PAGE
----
The last march of the vigilantes

All of the displays of the power of the Committee of Vigilance had been remarkable, most notably when Casey and Cora were taken from county jail and then when the law and order forces were overpowered and marched through the streets to vigilance headquarters. But in comparison with the August 18th parade they came to nothing. Even the townsmen prepared for it for several days prior, covering their houses with American flags and hanging banners across the roads. By nine o’clock on the morning of the appointed day the streets were filled with armed men and by eleven thousands of vigilante soldiers were marching to their stations amid huge throngs of onlookers. The various companies formed a line extending the length of Third Street, or about one mile, where they were reviewed by the executive committee and the board of delegates.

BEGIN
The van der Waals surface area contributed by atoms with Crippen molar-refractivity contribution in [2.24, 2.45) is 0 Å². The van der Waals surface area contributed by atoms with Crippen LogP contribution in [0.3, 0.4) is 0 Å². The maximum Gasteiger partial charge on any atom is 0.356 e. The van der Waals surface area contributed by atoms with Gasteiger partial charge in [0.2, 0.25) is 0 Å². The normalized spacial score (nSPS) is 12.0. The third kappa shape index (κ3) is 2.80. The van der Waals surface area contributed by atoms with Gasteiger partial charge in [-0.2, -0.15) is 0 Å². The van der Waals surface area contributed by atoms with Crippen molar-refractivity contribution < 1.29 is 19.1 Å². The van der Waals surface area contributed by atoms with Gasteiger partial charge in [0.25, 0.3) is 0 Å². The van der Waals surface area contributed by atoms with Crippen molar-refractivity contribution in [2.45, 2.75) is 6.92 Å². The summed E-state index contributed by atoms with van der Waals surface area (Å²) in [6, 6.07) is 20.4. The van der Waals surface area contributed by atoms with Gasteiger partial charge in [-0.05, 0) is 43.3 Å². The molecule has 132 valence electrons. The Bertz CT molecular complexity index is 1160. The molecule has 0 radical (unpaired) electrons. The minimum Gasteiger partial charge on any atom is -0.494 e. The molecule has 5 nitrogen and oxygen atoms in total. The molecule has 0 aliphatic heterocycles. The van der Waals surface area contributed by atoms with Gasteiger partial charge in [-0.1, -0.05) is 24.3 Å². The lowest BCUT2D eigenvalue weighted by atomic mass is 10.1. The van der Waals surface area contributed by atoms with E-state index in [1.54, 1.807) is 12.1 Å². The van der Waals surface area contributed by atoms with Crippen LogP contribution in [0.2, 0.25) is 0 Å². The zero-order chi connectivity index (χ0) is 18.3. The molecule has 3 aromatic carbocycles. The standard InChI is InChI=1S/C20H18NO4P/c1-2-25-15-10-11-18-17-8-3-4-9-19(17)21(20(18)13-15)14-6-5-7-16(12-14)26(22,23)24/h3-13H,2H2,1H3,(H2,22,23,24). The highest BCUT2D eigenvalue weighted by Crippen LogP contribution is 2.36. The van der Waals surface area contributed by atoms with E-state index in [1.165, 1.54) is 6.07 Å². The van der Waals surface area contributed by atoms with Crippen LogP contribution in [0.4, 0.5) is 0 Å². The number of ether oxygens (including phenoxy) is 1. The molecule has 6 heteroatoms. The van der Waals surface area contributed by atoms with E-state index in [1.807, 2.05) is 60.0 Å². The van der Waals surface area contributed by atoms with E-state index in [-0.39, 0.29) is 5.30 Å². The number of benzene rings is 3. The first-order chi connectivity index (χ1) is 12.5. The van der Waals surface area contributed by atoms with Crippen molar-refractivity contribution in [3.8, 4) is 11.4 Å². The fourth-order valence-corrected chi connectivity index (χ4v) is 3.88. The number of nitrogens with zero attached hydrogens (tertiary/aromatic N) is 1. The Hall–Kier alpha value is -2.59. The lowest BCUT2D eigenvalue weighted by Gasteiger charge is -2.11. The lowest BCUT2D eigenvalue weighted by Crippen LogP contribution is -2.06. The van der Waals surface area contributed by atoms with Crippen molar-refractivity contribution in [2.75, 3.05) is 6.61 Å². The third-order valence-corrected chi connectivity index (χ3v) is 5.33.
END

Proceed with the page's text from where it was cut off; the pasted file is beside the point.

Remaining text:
Military units of the vigilantes 1856

Military units of the vigilantes 1856

Led by Marshal Doane and his staff this procession set off followed by four companies of artillery, a float that represented vigilante headquarters or Fort Gunnybags as it was known, the executive committee mounted and riding three abreast, two companies of dragoons each proceeded by a band and then the medical staff of about fifty. After them marched the vigilantes from 1851 and finally the four regiments of vigilante infantry, each regiment consisting of about eight hundred men and organized into eight to ten companies. The march went from Third Street to Market and on to Montgomery, Clay, Stockton, Vallejo, Powell, Washington, Kearny, California, Sansome, Clay, Front and then to vigilante headquarters on Sacramento Street where they disbursed. It had been a magnificent march, by far the finest ever seen in San Francisco with extraordinary good order and soberness shown by both the participants and the spectators.

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